Matteo Renzi’s quest for leadership has had to cope with four major challenges. The first and easiest one was to render communication, for the left, competitive with the highly personalized style of Berlusconi and Grillo. It was a long overdue change for the Democrats’ old-styled elite. A second task has been that of winning over the party organization, a stronghold of oligarchical rule. This more a more complex task, as Renzi had to work his way from the outside, mainly relying on public opinion support through primary elections. In order to consolidate his leadership within the executive, the new premier also had to bring forward major institutional reforms as well as an ambitious program of bureaucratic turnover. For such a sweeping platform of encompassing changes, Renzi could not count on the backing of the economic establishment, or on his won a personal party – as had been the case with Silvio Berlusconi. His main strength has been in his forceful populist bipartisan appeal, as well as his determination to put his career at risk with bold and clear-cut choices. In spite of stormy anti-political tendencies, the emergence of a strong leadership on the left signifies the return of political skills as the main resource for governmental power. However, it may be too early to understand whether this is the beginning of a new era or just a short-lived parenthesis.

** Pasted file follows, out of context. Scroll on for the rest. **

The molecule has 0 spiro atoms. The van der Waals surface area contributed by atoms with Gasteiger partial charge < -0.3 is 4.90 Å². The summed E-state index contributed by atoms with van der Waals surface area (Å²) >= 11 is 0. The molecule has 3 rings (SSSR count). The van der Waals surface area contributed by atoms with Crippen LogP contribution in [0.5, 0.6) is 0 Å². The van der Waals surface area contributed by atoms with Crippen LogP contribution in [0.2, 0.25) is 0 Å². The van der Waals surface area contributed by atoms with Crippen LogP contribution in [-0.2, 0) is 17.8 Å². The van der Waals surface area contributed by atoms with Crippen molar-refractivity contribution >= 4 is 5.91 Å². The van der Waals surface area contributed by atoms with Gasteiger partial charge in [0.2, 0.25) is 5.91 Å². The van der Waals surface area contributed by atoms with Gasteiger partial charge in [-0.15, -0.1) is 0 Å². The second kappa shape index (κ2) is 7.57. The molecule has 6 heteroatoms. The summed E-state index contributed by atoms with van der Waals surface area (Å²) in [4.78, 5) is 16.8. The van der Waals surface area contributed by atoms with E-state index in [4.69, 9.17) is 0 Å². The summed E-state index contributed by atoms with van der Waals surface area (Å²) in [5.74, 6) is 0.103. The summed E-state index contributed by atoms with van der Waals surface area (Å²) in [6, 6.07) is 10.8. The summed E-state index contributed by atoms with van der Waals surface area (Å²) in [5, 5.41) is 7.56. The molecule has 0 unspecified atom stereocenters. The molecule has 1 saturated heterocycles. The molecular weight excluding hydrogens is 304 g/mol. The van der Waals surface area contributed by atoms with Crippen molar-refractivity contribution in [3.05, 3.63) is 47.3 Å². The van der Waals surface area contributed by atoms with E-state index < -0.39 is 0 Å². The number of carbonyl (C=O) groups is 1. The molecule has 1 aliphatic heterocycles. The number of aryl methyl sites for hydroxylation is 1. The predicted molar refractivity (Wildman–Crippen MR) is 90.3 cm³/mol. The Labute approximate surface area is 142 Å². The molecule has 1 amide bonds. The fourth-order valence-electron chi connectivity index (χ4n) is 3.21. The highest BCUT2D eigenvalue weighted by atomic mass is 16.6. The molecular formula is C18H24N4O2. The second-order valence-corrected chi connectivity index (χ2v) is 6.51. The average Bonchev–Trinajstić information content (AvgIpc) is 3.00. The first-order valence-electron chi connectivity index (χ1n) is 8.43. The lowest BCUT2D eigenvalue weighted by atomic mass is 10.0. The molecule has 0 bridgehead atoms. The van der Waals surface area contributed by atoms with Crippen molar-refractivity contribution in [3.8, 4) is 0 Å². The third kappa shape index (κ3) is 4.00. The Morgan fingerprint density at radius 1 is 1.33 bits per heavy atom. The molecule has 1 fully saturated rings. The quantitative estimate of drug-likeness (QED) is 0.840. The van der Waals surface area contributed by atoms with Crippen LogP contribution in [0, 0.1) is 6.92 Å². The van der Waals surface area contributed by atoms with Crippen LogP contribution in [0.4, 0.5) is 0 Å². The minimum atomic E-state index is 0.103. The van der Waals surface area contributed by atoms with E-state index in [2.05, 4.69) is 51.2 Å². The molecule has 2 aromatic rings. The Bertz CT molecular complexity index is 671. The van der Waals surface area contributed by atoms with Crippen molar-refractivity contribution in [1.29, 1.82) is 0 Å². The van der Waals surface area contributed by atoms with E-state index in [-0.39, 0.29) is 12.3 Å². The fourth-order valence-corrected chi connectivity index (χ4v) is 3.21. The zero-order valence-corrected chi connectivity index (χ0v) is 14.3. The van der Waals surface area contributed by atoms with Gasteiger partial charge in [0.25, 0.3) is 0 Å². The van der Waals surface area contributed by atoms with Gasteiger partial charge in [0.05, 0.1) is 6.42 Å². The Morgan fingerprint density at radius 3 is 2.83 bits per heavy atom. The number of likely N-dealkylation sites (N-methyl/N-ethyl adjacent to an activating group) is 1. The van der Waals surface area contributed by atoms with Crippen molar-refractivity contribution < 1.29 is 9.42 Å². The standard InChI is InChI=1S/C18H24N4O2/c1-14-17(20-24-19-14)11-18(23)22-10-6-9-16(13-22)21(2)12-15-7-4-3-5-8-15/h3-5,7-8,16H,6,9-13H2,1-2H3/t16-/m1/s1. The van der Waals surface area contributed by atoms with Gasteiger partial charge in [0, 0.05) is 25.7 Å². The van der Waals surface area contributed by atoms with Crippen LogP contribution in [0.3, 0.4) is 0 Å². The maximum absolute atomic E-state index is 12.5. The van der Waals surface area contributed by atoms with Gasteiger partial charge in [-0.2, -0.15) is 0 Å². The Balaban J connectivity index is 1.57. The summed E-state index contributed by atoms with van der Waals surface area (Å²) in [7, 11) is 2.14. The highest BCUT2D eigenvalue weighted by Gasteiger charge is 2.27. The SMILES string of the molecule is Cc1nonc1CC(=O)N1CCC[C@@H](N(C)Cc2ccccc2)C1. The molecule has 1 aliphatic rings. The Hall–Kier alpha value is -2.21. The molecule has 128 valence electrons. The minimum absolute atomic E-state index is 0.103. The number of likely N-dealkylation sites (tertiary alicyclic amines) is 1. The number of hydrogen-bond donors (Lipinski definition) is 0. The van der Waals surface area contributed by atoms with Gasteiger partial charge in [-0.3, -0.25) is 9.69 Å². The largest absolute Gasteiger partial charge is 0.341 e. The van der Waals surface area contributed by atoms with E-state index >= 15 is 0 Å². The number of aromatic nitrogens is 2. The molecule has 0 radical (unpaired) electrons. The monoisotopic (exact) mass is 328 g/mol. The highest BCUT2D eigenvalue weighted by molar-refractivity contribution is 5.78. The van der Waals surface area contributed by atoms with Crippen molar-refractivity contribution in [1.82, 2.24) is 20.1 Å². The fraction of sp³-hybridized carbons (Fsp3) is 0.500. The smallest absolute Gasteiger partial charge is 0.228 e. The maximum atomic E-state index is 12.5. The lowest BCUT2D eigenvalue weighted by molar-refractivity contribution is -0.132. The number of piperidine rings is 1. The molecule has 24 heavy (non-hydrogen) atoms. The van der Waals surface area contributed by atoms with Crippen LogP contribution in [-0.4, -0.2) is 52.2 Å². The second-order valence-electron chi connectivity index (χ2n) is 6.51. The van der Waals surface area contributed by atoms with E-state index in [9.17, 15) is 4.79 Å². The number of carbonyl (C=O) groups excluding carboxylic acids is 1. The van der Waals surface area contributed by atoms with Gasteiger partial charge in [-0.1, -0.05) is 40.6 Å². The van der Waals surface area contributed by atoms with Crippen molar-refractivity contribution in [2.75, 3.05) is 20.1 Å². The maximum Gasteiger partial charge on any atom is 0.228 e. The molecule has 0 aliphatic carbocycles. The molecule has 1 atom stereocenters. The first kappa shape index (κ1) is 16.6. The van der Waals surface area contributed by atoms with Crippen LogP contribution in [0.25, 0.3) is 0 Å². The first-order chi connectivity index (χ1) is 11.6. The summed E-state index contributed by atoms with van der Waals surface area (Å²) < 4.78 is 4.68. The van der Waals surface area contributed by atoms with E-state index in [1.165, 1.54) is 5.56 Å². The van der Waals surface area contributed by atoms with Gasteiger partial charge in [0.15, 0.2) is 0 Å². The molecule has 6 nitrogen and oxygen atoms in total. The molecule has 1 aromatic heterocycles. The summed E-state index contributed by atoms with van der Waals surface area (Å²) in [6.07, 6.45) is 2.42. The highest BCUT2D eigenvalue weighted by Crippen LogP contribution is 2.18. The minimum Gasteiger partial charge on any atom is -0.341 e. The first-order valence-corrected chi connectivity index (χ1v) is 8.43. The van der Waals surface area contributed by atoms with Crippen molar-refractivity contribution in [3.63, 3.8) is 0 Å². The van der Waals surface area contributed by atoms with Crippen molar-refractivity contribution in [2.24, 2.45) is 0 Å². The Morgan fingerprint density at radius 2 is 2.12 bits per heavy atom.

Davide Allegranti and Sofia Ventura, Matteo Renzi and his Mates: The Leader and the Inner Circle
Matteo Renzi’s rise to the leadership of the Democratic Party and, afterwards, to the role of premier represents a break in the political and party leadership vision and practice of the Italian left. He has introduced in his political field a new model of leadership, closer, rather than to the leftist Italian tradition, to the one dominating many western presidentialised parties and democracies. Nonetheless, the way he has interpreted and built his leadership shows some differences from other western experiences.